I had a busy weekend, both thanks to two big campaigns I am spearheading at the moment.

The first concerns the building of a new Cancer and Surgical Innovation Centre at the Royal Surrey.

As many of you know, I am hoping this will be open by the end of next year to help tackle the huge cancer backlog following the pandemic.

As is widely recognised, the NHS did a magnificent job making sure everyone who needs a ventilator or intensive care bed got one during the pandemic.

But less well understood was the price of doing so, namely switching off much other care including vital cancer care. Around 45,000 fewer people started cancer treatment in 2020 leading, sadly, to many lives being lost.

If we are to avoid this happening in a future pandemic we need more capacity in the system – and the new Royal Surrey centre will treat thousands more people every year, saving many more lives.

The project needs £30m and following a meeting I had with Sir Simon Stevens, the NHS committed £25m towards that total. But if we are going to equip the new centre with the very latest Da Vinci robots, we still need to raise £5m.

So far we are on just under £150,000 – and on Sunday I ran a 5k race in Stoke Park in Guildford with local MP Angela Richardson to raise more.

I am pleased to say our efforts added another £2,398 to the pot – so many thanks to the South West Surrey residents who contributed.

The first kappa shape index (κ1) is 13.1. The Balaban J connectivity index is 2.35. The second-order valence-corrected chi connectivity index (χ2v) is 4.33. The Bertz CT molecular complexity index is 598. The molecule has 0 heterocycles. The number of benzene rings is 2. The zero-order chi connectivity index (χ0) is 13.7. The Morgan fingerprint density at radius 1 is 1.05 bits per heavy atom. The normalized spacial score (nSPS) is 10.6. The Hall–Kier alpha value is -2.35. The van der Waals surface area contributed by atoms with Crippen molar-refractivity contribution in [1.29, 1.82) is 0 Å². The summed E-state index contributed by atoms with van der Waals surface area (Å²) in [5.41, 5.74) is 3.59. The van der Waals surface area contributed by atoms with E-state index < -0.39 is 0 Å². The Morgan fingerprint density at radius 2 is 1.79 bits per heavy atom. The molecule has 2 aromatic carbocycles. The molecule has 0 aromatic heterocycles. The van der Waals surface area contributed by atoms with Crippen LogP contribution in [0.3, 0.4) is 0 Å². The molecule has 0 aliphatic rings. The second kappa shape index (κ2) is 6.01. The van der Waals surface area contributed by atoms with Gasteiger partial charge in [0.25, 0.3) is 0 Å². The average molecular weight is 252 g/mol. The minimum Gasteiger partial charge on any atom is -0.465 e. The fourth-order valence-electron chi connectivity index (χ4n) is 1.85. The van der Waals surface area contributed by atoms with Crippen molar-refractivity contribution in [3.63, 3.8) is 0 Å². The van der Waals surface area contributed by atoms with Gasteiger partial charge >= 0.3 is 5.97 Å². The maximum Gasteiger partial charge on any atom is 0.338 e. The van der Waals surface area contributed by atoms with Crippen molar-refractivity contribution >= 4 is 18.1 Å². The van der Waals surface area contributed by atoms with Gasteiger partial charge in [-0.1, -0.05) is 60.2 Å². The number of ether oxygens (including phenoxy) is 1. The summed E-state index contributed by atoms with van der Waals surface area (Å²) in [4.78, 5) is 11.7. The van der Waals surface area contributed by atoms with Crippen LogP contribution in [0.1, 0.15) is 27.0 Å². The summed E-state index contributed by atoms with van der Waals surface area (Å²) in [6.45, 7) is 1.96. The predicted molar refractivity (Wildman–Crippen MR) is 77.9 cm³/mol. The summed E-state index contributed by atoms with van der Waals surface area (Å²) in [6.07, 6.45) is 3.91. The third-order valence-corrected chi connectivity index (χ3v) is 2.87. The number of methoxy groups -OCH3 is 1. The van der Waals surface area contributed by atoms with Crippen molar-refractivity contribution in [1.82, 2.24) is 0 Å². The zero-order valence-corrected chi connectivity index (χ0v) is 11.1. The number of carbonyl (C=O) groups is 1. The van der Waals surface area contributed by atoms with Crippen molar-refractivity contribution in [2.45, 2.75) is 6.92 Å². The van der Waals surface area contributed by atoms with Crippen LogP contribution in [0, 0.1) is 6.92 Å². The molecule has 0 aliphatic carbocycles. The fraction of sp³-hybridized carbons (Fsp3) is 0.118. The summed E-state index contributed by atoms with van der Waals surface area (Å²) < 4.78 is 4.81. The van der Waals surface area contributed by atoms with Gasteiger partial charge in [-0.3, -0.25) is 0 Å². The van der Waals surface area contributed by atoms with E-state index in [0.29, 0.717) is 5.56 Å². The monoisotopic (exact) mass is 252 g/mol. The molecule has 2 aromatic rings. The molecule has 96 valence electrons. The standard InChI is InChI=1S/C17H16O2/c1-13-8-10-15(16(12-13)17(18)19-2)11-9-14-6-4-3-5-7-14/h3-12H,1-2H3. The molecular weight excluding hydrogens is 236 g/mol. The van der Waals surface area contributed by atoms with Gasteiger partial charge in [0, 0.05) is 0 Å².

We both completed the course – admittedly with the odd stretch of walking, which was allowed! – and I had my 12-year-old son and ten-year-old daughter with me, who made me feel particularly ancient as I creaked round.

Unfortunately the rest of the weekend was rather less fun because of the terrible fire at Hankley Common.

The fire service declared it a major incident and sent 25 appliances to the site. They got things under control, greatly to their credit given the heat.

I was in touch with our Borough Commander Sam Adcock and Tim Oliver, leader of Surrey County Council, throughout the day. I would also like to thank Elstead councillors Jenny and David Else who did a brilliant job dealing with queries from holiday makers, visitors and local residents worried about whether they should move.

What I am afraid this reminds us is that climate change is causing more extreme weather. Since the 1980s each decade has been warmer than the previous one and this is expected to continue.

Last year was one of the hottest seven on record – and all of them have come since 2015. The urgency of what was decided at COP26 in Glasgow could not be more stark.

Ninety per cent of countries have now committed to net zero, up from 30 per cent before the event.

But there are still not enough plans in place to keep the rise in temperature below 1.5 degrees, the level of increase the experts say is the absolute maximum the planet can sustain.

Until we crack this, we will have to spend more resources on mitigating the worst effects – including preventing terrible fires such as at Hankley.

But the longer-term lesson is surely clear. Climate change is not just affecting remote Pacific islands or parts of Africa with large deserts: it is a clear and present danger to all of us.

My Green Spaces campaign, about which you should have received a leaflet, talks about what more we can all do locally to protect the environment. Please do fill in and email back the survey – or you can complete it online at https://www.jeremyhunt.org/greenspaces

I will be taking a break from this column in August but look forward to seeing Herald readers again in September. Have a wonderful summer!